On October 19th, a sociology professor at Zhejiang University, one of the most prestigious universities in China, began to be bombarded online with criticism over remarks that he had posted on Weibo back in 2013. In his controversial post, Professor Feng Gang (冯钢) wrote about his experience interviewing candidates for a master’s degree program.
“I was surprised by the unbalanced gender ratio of five women to one man, and unexpectedly the top three candidates with the highest scores were all women,” he wrote. “Less than 10% of women in the master’s program will actually continue on the academic career path and most of them don’t really focus on their studies during the program. They are only here for the degree.”
Rather than back down in response to the sudden backlash over his past remarks, Feng instead decided to double down by replying to criticism with an even more explicitly sexist statement: “History has proven that academia is not the domain of women.”
Since October 24th, Feng’s Weibo posts have become inaccessible amid a viral firestorm of outrage.
The day before that, Douban user 食菠萝, a student pursuing a PhD in sociology at Tunghai University in Taiwan, launched a petition calling for Feng to apologize for his sexist remarks. The petition was signed by more than 20 people who were pursuing their master’s or PhD degrees in universities across the world before it was removed from the website. You can still view the petition in cached form.
That same petition was also posted onto Weibo by a prominent feminist activist and sociologist who goes by the username @一音顷夏. However, her post has been removed as well.
On October 24th, Feng responded yet again to the controversy in a defiant interview in which he claimed that he had no prejudice against women, saying that he was merely discussing the way in which candidates are selected for the master’s program. Feng went on to declare that his opponents were trying to twist his words, alleging that this was all a premeditated and organized attack against him falsely made by the mob under the guise of political correctness.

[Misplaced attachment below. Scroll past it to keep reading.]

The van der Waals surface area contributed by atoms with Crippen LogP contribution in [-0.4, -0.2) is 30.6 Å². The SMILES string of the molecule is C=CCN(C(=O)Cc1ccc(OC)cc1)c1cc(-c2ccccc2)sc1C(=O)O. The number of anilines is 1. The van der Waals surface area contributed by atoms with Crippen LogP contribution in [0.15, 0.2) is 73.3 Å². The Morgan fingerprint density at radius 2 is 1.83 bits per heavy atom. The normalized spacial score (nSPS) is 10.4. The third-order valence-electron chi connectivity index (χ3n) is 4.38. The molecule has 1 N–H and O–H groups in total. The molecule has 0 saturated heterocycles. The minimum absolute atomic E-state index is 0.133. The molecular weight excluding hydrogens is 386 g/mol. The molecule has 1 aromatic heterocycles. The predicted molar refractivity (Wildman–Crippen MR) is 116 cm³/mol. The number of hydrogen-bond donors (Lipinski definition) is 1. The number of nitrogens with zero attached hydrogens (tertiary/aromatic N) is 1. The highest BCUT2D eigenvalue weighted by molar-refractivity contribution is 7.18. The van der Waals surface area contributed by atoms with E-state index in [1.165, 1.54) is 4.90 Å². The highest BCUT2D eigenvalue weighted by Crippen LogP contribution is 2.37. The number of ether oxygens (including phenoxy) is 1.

“I will not apologize even in 10 afterlives. I didn’t do anything wrong, why should I apologize?” he maintained.
This far from the first time that someone in Chinese academia has ignited outrage by voicing old-fashioned views. In 2010, Han Han, a massively popular writer, blogger and youth icon, said in an interview with Elle magazine that he would not allow his girlfriend to go out and take a job. In 2013, He Guangshun, associate professor at Guangdong University of Foreign Studies, told his students that women ought to skip the morning classes to dress up so that boys would be more motivated to study. In 2014, Lin Shaohua, a renowned Chinese translator of Japanese writer Haruki Murakami, warned on Weibo that men should keep from doing chores around the house or otherwise risk hurting their masculinity. In 2015, Zhou Guoping, a research fellow at the Institute of Philosophy of the Chinese Academy of Social Sciences, wrote on Weibo that the only ambition women have is to love and to bear and raise children. Zhou also gave a speech on “Philosophy and Women” at Beijing’s Renmin University of China in 2004, in which he claimed that “women studying philosophy is harmful for both women and philosophy.”
There are more women in China pursuing higher education than ever before, but they are also subject to more and more harsh criticism and ridicule from professors, peers and society at large. In China, unwed women with a PhD degree are often mocked as a sexless “third gender” that men don’t want to marry.
Since China’s one-child policy was abolished in 2015, women in China are increasingly being seen as reproductive tools, now capable of bearing at least two children, helping to preserve the future of a nation which is facing an impending aging crisis and an overloaded pension system. Recently, state media has been buzzing with articles urging its people to get married, and, in one Hubei city, local cadres are even being called on to set a good example for the people by having a second kid.
This all partly helps to explain why conservative attitudes toward women continue to persist in Chinese society with those women who dare to put their career and education before starting a family being ostracized as “leftover women” in IKEA commercials.
By Alex Tang
[Images via ChinaDigitalTimes]
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